Millions of Britons could be owed thousands in further PPI payouts

Britons may be able to reclaim “thousands” in PPI even if they have received payments for it in the past.

A legal claim, launched earlier in the year by litigation firm Harcus Parker, alleges that banks have “unlawfully” acquired billions of pounds from Payment Protection Insurance (PPI) customers through secret commissions.

Money Saving Expert founder Martin Lewis has indicated on platform X, formerly known as Twitter, that he could be touching on the topic during his next Money Show, which airs every Tuesday on ITV at 8pm.

Along with student loan and backdated bereavement payments, Mr Lewis said he also expects to discuss: “PPI reclaiming is it back? (and have you paid too much tax on old claims)” (sic)

The initial round of PPI claims centred on mis-selling, however, the new action accuses banks and credit card companies of “secretly” pocketing commissions of up to 95 percent from customers who signed up for the insurance product.

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The high levels of secret commissions are deemed to be “unfair” under the Consumer Credit Act, which means banks and credit card companies may be forced to return all of the PPI payments to customers.

It is estimated that up to six million people could be eligible to join the group legal claim, which aims to recoup a staggering £18billion worth of premiums.

More than 330,000 have reportedly signed up so far, and the firm hopes banks and credit card companies will come to a settlement before heading down the group claim route.

In a statement on the Money Saving Expert website, Mr Lewis said: “PPI mis-selling is the UK’s single biggest financial scandal in living memory. The public bought tens of billions of pounds of dud products, yet no one was ever prosecuted.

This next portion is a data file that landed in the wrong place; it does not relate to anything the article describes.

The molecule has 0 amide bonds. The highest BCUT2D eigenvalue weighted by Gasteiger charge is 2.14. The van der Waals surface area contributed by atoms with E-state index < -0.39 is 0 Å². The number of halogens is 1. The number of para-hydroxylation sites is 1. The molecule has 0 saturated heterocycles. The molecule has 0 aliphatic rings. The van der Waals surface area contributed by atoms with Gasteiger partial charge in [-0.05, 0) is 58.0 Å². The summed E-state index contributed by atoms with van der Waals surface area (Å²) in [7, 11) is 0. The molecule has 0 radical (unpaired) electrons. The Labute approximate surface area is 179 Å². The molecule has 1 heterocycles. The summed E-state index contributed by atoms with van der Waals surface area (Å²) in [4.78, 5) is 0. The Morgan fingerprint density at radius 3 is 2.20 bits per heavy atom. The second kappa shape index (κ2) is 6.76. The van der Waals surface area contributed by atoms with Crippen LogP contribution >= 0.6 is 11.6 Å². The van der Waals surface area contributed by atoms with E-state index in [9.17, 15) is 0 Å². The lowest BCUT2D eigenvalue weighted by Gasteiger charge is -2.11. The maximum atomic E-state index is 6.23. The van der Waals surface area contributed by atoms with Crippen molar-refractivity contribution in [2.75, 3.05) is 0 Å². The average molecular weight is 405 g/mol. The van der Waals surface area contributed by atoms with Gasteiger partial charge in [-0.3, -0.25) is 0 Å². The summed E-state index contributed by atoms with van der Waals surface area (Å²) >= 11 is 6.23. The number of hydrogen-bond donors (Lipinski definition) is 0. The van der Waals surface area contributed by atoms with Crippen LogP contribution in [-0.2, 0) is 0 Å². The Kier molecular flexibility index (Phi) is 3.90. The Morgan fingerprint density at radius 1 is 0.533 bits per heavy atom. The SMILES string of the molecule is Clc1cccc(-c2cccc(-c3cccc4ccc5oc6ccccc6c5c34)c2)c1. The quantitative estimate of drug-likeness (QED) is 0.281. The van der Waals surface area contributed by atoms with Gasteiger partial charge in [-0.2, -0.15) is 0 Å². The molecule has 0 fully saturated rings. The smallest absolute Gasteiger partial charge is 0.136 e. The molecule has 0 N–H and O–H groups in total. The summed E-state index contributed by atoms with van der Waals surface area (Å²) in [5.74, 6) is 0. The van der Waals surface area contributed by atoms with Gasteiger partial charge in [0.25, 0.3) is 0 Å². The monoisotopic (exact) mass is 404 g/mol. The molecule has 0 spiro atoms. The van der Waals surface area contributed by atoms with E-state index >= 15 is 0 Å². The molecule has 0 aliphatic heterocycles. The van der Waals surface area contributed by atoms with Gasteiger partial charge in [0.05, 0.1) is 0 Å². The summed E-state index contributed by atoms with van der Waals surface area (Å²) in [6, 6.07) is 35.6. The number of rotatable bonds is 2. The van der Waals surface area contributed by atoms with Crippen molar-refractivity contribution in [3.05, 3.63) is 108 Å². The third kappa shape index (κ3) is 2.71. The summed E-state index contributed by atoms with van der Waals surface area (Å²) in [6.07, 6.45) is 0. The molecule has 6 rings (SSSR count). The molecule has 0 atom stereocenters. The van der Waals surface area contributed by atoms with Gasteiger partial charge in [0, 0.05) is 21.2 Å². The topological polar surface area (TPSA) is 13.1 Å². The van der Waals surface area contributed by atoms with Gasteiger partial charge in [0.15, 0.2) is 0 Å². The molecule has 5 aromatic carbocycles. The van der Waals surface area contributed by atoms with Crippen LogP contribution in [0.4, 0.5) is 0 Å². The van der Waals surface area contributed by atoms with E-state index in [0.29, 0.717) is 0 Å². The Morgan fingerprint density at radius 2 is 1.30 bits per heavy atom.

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“Huge financial institutions scripted their staff to rip customers off, selling them insurance that was either useless or terrible value (a payout rate of less than 10 percent of the cost) via confusing marketing.”

However, he said after years of campaigning, the banks were successful in shutting down further PPI claims via the Financial Ombudsman to “get clarity” for their balance sheets.

Mr Lewis said: “That decision meant people were due money even if they hadn’t been mis-sold if, as was common, commissions were outrageously high and this wasn’t made clear. This lawsuit may well be re-opening the door to that. The shame is that it now takes a big law firm to do it, and it will take a cut of up to 35 percent, meaning people won’t get all that they are owed.

“Not the law firm’s fault – it’s the regulator and Government that agreed to close PPI down.”

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Who is eligible to claim for PPI secret commissions?

According to Harcus Parker, the group legal action is available to people who have not yet received a full refund for their PPI payments.

This includes those who:

  • Were sold PPI but have never made a claim
  • Had PPI but were denied a pay-out
  • Those who accepted a refund offered by a financial institution (a ‘tipping point’ payment) in purported settlement of a PPI claim, as it is “highly likely” less than 50 percent of the secret commission money was refunded.

People can fill out the form on Harcus Parker’s claims website to see if they are eligible.

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